John Barton is Oriel & Laing Professor of the Interpretation of Holy Scripture, University of Oxford. John Muddiman is G. B. Caird Fellow in New Testament Studies, Mansfield College, Oxford.
Written by a team of more than 70 Christian and Jewish scholars from around the globe, The Oxford Bible Commentary is one of the most comprehensive one-volume commentaries available. Edited by John Barton and John Muddiman, the entries are arranged in biblical order, with verse-by-verse discussions of meaning, context and language. If the tome is too hefty or unwieldy to use, never fear: each book comes packaged with a sampler CD-ROM, which allows readers to easily search and cross-reference the books of Genesis and Matthew. The entire text is available on CD-ROM for an additional fee. (Oxford, $65 1,488p ISBN 0-19-875500-7; Dec.) Copyright 2001 Cahners Business Information.
A very fine work and a useful addition to any study bookshelf. Church Review [A] magnificent, supremely scholarly volume. Indispensible to clergy, lay preachers, students, adult members of congregations and those just interested in the Bible as literature, it provides an up to date, clear, verse by verse explanation of all the books of the Old Testament, the New Testament and the Apocrypha... After carefully examining this brilliant authoritative volume, I unreservedly recommend it to anyone who wishes to understand the Bible more fully. Ronald S. Mallone, Day by Day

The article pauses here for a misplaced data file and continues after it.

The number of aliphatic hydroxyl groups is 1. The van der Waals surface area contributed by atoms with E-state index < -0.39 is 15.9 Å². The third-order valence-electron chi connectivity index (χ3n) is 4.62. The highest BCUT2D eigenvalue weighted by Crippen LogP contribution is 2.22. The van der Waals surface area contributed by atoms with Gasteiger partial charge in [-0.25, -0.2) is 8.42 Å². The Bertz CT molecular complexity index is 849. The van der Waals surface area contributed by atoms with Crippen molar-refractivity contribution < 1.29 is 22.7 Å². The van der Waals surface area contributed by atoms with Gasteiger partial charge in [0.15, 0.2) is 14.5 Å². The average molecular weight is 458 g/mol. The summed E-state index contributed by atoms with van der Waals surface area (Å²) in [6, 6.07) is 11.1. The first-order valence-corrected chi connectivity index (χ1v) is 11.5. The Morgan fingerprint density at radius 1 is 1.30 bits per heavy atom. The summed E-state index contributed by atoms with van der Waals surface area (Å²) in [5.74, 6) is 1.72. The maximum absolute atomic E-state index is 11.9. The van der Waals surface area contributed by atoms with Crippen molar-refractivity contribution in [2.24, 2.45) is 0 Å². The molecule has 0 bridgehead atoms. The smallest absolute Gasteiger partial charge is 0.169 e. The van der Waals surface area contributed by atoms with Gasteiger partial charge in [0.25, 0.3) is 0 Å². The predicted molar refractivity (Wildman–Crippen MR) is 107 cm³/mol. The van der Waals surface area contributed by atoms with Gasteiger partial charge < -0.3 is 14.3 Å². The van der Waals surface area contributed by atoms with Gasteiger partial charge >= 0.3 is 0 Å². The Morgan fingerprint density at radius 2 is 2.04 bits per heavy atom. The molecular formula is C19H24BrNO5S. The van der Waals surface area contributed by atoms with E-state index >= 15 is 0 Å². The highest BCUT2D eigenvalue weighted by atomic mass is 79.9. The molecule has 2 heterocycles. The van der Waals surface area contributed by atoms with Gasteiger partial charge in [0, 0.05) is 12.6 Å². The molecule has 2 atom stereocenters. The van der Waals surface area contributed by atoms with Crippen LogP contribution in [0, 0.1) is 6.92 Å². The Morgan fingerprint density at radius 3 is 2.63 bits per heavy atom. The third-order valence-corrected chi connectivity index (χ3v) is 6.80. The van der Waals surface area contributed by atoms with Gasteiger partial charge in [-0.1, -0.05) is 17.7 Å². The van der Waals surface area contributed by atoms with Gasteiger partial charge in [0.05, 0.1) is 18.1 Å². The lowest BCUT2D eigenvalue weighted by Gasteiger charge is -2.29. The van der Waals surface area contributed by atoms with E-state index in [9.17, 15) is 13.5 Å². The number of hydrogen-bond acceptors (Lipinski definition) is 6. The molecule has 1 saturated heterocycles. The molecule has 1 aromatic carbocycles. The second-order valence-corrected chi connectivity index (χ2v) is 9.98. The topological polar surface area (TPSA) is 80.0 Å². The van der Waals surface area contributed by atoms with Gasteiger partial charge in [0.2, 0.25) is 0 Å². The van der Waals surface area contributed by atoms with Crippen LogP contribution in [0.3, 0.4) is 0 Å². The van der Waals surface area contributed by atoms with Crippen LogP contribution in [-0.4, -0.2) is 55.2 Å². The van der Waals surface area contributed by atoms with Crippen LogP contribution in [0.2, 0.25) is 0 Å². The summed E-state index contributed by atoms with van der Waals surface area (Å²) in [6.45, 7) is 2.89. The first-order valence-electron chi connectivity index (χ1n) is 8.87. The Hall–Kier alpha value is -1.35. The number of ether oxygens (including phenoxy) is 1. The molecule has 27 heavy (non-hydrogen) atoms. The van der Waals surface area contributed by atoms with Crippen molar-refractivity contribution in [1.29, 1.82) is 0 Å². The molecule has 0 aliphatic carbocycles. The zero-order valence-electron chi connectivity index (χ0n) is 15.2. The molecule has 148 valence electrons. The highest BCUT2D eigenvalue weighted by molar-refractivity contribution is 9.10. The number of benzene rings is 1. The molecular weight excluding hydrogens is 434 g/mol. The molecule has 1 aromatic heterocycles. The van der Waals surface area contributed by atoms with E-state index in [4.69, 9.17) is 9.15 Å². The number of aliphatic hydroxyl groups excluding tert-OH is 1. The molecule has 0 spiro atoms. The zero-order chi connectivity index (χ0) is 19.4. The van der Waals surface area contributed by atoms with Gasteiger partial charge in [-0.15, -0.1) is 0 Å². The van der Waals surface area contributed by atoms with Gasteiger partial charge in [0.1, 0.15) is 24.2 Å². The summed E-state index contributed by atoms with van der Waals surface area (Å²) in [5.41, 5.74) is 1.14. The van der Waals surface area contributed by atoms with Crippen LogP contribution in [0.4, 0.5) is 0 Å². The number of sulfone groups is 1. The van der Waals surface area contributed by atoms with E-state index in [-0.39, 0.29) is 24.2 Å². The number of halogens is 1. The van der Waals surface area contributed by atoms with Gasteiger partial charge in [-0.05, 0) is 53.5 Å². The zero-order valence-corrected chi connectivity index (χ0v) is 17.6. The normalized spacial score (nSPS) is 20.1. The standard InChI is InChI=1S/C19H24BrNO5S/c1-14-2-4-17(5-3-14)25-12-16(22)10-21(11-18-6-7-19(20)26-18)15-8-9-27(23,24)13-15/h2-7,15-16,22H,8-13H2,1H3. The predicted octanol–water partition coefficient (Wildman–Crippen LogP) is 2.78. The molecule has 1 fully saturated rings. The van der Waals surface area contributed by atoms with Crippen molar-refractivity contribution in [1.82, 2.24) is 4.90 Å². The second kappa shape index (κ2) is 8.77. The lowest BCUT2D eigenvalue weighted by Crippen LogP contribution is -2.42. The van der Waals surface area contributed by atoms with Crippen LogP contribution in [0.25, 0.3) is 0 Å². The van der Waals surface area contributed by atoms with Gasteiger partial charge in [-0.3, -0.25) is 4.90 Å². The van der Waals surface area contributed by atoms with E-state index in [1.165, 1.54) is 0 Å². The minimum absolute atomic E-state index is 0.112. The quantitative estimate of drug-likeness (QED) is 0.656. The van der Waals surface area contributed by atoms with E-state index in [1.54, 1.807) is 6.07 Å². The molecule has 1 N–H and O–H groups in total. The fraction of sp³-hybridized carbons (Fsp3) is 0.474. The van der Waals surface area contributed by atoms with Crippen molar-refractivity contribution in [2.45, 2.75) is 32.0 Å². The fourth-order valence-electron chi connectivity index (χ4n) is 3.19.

Every few years, a new Bible commentary or a new edition of an existing one appears. This allows new voices to be added to the conversation and recent developments in biblical and related studies to be showcased. For this volume, Barton (Holy Scripture, Oxford) and Muddiman (New Testament, Oxford) chose more than 70 well-known and respected biblical scholars as contributors, many of whom have written extensively in the area of their assignment. Though many of the contributions reflect moderate critical scholarship, there are some surprises. For example, traditional attributions of authorship for James and 2 Peter are accepted. The content of this volume is similar to other one-volume commentaries, with two notable exceptions. There are brief chapters on "Post-Biblical Jewish Literature" and "Extra-Cannical Early Christian Literature," dealing with such writings as the Pseudepigrapha and the Dead Sea Scrolls and with the New Testament Apocrypha and the Apostolic Fathers, respectively. These chapters contain excerpts but no commentaries. Some contributors engage in interpretation of the text while not ignoring exegetical details; others focus almost exclusively on the latter. Both approaches provide useful information, though perhaps to different audiences. The only real drawback here is that while most chapters have bibliographies, some are quite skimpy. Highly recommended for all academic and many public libraries. Craig W. Beard, Univ. of Alabama at Birmingham Lib. Copyright 2001 Cahners Business Information.